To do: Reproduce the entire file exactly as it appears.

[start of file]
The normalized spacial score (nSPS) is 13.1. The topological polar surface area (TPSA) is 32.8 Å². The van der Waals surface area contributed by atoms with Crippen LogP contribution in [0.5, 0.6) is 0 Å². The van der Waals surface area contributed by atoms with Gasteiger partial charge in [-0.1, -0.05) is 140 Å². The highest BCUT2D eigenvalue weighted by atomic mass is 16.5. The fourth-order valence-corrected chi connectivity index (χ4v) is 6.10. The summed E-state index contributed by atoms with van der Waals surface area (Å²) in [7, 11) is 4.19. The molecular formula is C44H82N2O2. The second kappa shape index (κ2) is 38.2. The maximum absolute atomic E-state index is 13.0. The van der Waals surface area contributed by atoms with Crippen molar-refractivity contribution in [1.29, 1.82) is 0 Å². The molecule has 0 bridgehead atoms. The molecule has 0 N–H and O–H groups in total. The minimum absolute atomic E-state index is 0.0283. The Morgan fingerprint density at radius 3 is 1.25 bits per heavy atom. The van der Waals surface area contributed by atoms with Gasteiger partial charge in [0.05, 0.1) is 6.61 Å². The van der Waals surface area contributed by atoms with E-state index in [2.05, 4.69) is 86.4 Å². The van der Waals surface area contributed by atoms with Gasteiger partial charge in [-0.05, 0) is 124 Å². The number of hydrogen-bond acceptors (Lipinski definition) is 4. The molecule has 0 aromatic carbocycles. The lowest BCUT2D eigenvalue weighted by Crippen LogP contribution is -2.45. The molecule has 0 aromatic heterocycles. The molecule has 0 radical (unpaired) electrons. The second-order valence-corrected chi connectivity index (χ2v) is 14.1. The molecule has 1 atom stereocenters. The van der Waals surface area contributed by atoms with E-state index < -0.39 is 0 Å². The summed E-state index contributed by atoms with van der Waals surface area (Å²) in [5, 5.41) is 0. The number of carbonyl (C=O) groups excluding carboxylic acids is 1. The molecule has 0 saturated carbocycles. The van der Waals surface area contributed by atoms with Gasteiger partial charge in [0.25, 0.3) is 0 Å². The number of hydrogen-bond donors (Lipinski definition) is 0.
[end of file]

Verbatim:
The normalized spacial score (nSPS) is 13.1. The topological polar surface area (TPSA) is 32.8 Å². The van der Waals surface area contributed by atoms with Crippen LogP contribution in [0.5, 0.6) is 0 Å². The van der Waals surface area contributed by atoms with Gasteiger partial charge in [-0.1, -0.05) is 140 Å². The highest BCUT2D eigenvalue weighted by atomic mass is 16.5. The fourth-order valence-corrected chi connectivity index (χ4v) is 6.10. The summed E-state index contributed by atoms with van der Waals surface area (Å²) in [7, 11) is 4.19. The molecular formula is C44H82N2O2. The second kappa shape index (κ2) is 38.2. The maximum absolute atomic E-state index is 13.0. The van der Waals surface area contributed by atoms with Crippen molar-refractivity contribution in [1.29, 1.82) is 0 Å². The molecule has 0 bridgehead atoms. The molecule has 0 N–H and O–H groups in total. The minimum absolute atomic E-state index is 0.0283. The Morgan fingerprint density at radius 3 is 1.25 bits per heavy atom. The van der Waals surface area contributed by atoms with Gasteiger partial charge in [0.05, 0.1) is 6.61 Å². The van der Waals surface area contributed by atoms with E-state index in [2.05, 4.69) is 86.4 Å². The van der Waals surface area contributed by atoms with Gasteiger partial charge in [-0.05, 0) is 124 Å². The number of hydrogen-bond acceptors (Lipinski definition) is 4. The molecule has 0 aromatic carbocycles. The lowest BCUT2D eigenvalue weighted by Crippen LogP contribution is -2.45. The molecule has 0 aromatic heterocycles. The molecule has 0 radical (unpaired) electrons. The second-order valence-corrected chi connectivity index (χ2v) is 14.1. The molecule has 1 atom stereocenters. The van der Waals surface area contributed by atoms with E-state index < -0.39 is 0 Å². The summed E-state index contributed by atoms with van der Waals surface area (Å²) in [5, 5.41) is 0. The number of carbonyl (C=O) groups excluding carboxylic acids is 1. The molecule has 0 saturated carbocycles. The van der Waals surface area contributed by atoms with Gasteiger partial charge in [0.25, 0.3) is 0 Å². The number of hydrogen-bond donors (Lipinski definition) is 0.